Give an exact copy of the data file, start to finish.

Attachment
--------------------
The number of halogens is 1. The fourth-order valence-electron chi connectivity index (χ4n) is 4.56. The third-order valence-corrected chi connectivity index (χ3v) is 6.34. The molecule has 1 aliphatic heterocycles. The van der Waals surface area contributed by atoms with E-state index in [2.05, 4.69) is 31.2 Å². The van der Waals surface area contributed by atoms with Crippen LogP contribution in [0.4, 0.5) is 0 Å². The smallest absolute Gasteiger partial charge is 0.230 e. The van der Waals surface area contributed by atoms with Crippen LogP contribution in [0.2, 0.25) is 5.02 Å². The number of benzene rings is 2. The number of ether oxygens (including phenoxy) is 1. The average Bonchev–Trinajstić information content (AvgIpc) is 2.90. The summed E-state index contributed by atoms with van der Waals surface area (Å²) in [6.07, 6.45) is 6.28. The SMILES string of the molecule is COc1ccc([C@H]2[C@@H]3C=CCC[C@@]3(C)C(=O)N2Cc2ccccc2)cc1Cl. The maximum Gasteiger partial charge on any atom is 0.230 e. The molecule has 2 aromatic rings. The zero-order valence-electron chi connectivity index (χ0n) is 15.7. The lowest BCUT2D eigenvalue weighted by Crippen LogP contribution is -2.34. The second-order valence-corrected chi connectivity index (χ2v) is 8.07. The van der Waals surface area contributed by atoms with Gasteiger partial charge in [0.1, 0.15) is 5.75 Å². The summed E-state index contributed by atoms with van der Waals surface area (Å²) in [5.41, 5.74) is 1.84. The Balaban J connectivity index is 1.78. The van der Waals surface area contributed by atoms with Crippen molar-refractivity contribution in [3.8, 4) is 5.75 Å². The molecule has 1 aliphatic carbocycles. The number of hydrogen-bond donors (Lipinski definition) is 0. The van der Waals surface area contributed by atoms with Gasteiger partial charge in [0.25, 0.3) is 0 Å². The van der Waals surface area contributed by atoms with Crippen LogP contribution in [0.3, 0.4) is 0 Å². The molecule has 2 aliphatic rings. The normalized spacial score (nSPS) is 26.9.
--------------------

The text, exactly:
The number of halogens is 1. The fourth-order valence-electron chi connectivity index (χ4n) is 4.56. The third-order valence-corrected chi connectivity index (χ3v) is 6.34. The molecule has 1 aliphatic heterocycles. The van der Waals surface area contributed by atoms with E-state index in [2.05, 4.69) is 31.2 Å². The van der Waals surface area contributed by atoms with Crippen LogP contribution in [0.4, 0.5) is 0 Å². The smallest absolute Gasteiger partial charge is 0.230 e. The van der Waals surface area contributed by atoms with Crippen LogP contribution in [0.2, 0.25) is 5.02 Å². The number of benzene rings is 2. The number of ether oxygens (including phenoxy) is 1. The average Bonchev–Trinajstić information content (AvgIpc) is 2.90. The summed E-state index contributed by atoms with van der Waals surface area (Å²) in [6.07, 6.45) is 6.28. The SMILES string of the molecule is COc1ccc([C@H]2[C@@H]3C=CCC[C@@]3(C)C(=O)N2Cc2ccccc2)cc1Cl. The maximum Gasteiger partial charge on any atom is 0.230 e. The molecule has 2 aromatic rings. The zero-order valence-electron chi connectivity index (χ0n) is 15.7. The lowest BCUT2D eigenvalue weighted by Crippen LogP contribution is -2.34. The second-order valence-corrected chi connectivity index (χ2v) is 8.07. The van der Waals surface area contributed by atoms with Gasteiger partial charge in [0.1, 0.15) is 5.75 Å². The summed E-state index contributed by atoms with van der Waals surface area (Å²) in [5.41, 5.74) is 1.84. The Balaban J connectivity index is 1.78. The van der Waals surface area contributed by atoms with Crippen molar-refractivity contribution in [3.8, 4) is 5.75 Å². The molecule has 1 aliphatic carbocycles. The number of hydrogen-bond donors (Lipinski definition) is 0. The van der Waals surface area contributed by atoms with Gasteiger partial charge in [0.25, 0.3) is 0 Å². The van der Waals surface area contributed by atoms with Crippen LogP contribution in [0.3, 0.4) is 0 Å². The molecule has 2 aliphatic rings. The normalized spacial score (nSPS) is 26.9.